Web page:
In this experimental study, the protective efficacy of ADM on cerebral I/R injury, which shows some properties such as antioxidative and apoptosis suppressor, was investigated[23,24].

In our study, the antioxidant activity of ADM was evaluated by considering MDA, SOD, GPx, and IMA in brain tissue and blood serum following cerebral I/R. Measurement of antioxidative and oxidative changes can provide indirect information about enzyme activity and the number of ROS. Polyunsaturated fatty acid residues in cell membranes are highly sensitive to oxidation. Lipid peroxidation of cell membranes can lead to cell death during I/R injury. MDA is a biochemical indicator that is indicative of lipid peroxidation. In an experimental study conducted in rats by Oyar EO et al.[24], it was showed increased renal tissue MDA levels after renal I/R injury and significantly lower renal tissue MDA levels in the ADM group after I/R. In our study, there was an insignificant decrease in the elevated tissue MDA levels of I/R Group, after ADM administration to I/R+ADM Group. Lack of significance may be due to the small number of rats in the groups. Thus, we suggest that the decrease in the number of rats may induce significance.

In a study by Oktar et al.[25], total antioxidant status and total oxidant status (TOS) values were examined in order to investigate the effect of ADM on distant organ (lung) injury in rats after lower extremity I/R. In the study, it was seen that TOS value, which is an indicator of all oxidant substances, was significantly higher in I/R groups. It has been shown that the value of TOS in the ADM group after I/R decreases significantly. In our study, it was observed that the MDA value showing oxidation increased after I/R, and that this value decreased significantly after I/R by giving ADM. In our study, in accordance with other findings in the literature, it was concluded that ADM had a protective effect against cerebral I/R injuy because increased MDA values after I/R were significantly decreased after ADM administration. These results support the hypothesis that ADM can reduce oxidative stress.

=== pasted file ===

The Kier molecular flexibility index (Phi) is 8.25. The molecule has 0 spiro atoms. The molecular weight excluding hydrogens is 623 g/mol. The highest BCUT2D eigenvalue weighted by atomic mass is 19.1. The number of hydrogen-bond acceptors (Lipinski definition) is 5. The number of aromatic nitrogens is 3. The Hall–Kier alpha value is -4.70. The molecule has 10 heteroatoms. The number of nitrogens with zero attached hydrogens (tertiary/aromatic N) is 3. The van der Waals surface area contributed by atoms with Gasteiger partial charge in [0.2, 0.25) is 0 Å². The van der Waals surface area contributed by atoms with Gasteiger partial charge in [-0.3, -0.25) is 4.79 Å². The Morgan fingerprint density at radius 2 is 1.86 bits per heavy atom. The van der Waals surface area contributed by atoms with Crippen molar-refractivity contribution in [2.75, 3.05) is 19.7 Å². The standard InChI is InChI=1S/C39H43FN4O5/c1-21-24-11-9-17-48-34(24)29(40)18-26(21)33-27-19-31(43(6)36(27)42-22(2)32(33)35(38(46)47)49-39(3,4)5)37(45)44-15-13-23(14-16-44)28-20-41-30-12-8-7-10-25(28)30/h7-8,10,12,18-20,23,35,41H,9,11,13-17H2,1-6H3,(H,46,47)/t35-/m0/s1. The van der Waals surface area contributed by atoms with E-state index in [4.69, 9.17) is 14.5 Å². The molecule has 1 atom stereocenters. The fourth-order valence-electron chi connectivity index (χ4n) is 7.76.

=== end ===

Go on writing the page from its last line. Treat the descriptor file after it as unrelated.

SOD converts reactive hydroxyl radicals, or OH, to hydrogen peroxide and oxygen[26]. Glutathione is converted to oxidized glutathione with GPx in the rendering of GPx hydrogen peroxide. Glutathione plays an important role in the severity of cellular injury. GPx protects the tissues against free radicals by converting hydrogen peroxide into harmless by-products[26,27]. SOD and GPx are important components of antioxidant defense for organisms. In our study, it was seen that although the brain tissue SOD and GPx values were not statistically significant in I/R Group compared to the Control Group, the enzyme activity was significantly suppressed. Low levels of antioxidant enzymes after I/R suggest that antioxidant enzyme activity may probably be suppressed due to intense oxidative stress. In I/R+ADM Group, I/R-suppressed enzyme activity increased statistically. In this group, the statistically significant increase in I/R-suppressed enzyme activity indicates that ADM increases antioxidative activity in tissues. Strong antioxidative efficacy of ADM has been demonstrated by Kirisci et al.[27] in a skeletal muscle I/R injury study. In their study, it was shown that after ADM administration there was a significant decrease in increased hypoxia inducible factor 1 alpha, or HIF-1 alpha, and MDA values, which are post-I/R oxidation indicators. Again, in this study, unlike our study, it was seen that there was a significant increase in SOD values after I/R and a decrease in antioxidant enzymes by ADM administration. These results have been interpreted as that ADM showed an antioxidative activity and reduced the need for SOD enzyme activity. When our study was evaluated according to these results, it showed that ADM has a protective effect against oxidative agents by activating antioxidant enzymes against cerebral I/R injury. Considering the studies in the literature, the low SOD values after I/R suggest that antioxidant enzyme activity is suppressed probably due to intensive oxidative stress. İn the studies of Takhtfooladi et al.[28] with tramadol, distant organ (heart tissue) injury was investigated in rats by performing lower extremity I/R. As a result of their study, similarly to our study, it was seen that SOD and GPx values decreased with I/R and significantly increased in the group with tramadol and I/R application. Again, in the experimental myocardial I/R injury study performed by Bansal et al.[29] with lycopene in rats, increased GPx activity with lycopene after I/R had similar results to our study. It has been shown that these values have the similar antioxidative activity with ADM. The lack of change in serum antioxidant values after the study suggests that I/R injury is at the tissue level. No change in serum antioxidant values after the study compared to the Control Group points to that I/R injury is at tissue level.